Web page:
Scientists complete genome sequence of cows
Researchers have decoded the genome sequence of cows, which could lead to production of better-quality milk and beef, and shed new light on bovine and human health.
It took 300 scientists based in 25 countries six years to unlock the sequence, according to the results published Thursday in Science magazine.
The genome of the domestic cow (Bos taurus) contains about 22,000 separate genes, 80 percent of which are identical to human genes.
The researchers also found that the way chromosomes are organized in humans is closer to the pattern found in cows than in rats or mice -- animals widely used in laboratories for studying human illnesses and treatments.
The "Bovine Genome Sequencing Project" was carried out on Hereford cows, which originated in Britain, but are now found all over the world. The medium-sized cows are usually russet-brown in color and primarily used in beef production.
"The cattle industry is extremely important for US agriculture with more than 94 million cattle in the United States valued at 49 billion dollars," said US Agriculture Secretary Tom Vilsack.
"Understanding the cattle genome and having the sequence will allow researchers to understand the genetic basis for disease in domestic cattle and could result in healthier production of meat and milk while reducing producers' dependence on antibiotics," he added.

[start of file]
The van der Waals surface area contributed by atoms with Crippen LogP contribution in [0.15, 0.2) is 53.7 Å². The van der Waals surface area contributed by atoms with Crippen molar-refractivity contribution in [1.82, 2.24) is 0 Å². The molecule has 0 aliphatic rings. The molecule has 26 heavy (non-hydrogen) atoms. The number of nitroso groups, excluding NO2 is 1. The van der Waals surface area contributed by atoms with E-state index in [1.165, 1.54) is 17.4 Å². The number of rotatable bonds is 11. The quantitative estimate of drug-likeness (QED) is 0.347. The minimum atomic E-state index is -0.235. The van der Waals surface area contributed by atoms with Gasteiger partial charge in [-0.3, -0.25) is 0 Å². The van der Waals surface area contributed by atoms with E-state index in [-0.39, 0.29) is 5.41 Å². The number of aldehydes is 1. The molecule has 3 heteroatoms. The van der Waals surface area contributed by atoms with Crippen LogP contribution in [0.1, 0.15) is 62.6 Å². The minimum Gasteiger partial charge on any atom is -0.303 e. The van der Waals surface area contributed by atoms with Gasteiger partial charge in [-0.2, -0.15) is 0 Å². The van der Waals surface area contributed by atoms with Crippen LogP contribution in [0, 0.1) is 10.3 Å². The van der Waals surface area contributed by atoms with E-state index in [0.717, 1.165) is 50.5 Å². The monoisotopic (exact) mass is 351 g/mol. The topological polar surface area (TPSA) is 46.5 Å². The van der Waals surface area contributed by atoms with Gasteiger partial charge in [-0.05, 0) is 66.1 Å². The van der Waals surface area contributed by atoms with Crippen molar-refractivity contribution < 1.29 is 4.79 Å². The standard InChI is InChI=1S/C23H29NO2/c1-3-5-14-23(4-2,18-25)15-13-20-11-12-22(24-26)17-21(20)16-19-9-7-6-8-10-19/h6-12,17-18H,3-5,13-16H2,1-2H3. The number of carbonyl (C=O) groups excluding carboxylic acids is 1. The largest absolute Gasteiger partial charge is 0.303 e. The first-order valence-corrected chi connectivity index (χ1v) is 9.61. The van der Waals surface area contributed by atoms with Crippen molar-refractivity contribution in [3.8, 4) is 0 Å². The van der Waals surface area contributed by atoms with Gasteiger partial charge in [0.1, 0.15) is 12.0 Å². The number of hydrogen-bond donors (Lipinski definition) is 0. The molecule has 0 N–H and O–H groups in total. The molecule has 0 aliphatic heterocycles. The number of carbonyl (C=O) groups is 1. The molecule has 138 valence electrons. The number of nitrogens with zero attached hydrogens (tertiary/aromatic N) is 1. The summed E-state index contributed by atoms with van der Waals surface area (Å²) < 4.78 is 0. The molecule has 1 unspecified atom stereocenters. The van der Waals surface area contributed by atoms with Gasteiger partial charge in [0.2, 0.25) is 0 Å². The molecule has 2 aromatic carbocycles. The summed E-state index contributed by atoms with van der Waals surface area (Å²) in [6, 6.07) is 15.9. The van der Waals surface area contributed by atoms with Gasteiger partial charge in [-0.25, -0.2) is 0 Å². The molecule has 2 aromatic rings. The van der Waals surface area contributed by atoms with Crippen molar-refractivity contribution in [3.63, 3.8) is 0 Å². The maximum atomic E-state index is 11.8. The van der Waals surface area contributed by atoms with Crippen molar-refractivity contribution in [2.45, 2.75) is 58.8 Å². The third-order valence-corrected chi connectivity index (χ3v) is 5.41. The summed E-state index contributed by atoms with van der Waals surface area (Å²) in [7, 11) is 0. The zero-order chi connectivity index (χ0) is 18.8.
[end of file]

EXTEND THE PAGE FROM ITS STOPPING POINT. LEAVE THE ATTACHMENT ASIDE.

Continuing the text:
The 35-million-dollar study was led by researchers at Baylor College of Medicine and the US Agricultural Research Service.
"The domestic cattle genome sequence opens another window into our own genome," said the acting director of the National Institutes of Health, Raynard Kington.
"By comparing the human genome to the genomes of many different species, such as the domestic cattle, we can gain a clearer view of how the human genome works in health and in disease."
Genomic data can be used to develop better strategies for treating and preventing diseases that affect cattle, some of which -- such as bovine spongiform encephalopathy, commonly known as mad cow disease -- can also be transmitted to people.
In addition, information from the sequencing "will be a valuable resource and will transform how dairy and beef cattle are bred," said Richard Gibbs, at Baylor College of Medicine's Human Genome Sequencing Center in Houston.
"Genetic tools are already being developed and proving useful to the dairy industry and we predict they will be applied to improve the beef industry.
"We hope the information will also be used to come up with innovative ways to reduce the environmental impact of cattle, such as greenhouse gases released by herds," he added.
The USDA's Cooperative State Research, Education, and Extension Service (CSREES) and Agricultural Research Service (ARS) contributed about 10 million dollars for the project.
That came in addition to the 25 million dollars contributed to the project by the National Human Genome Research Institute (NHGRI), part of the US National Institutes of Health.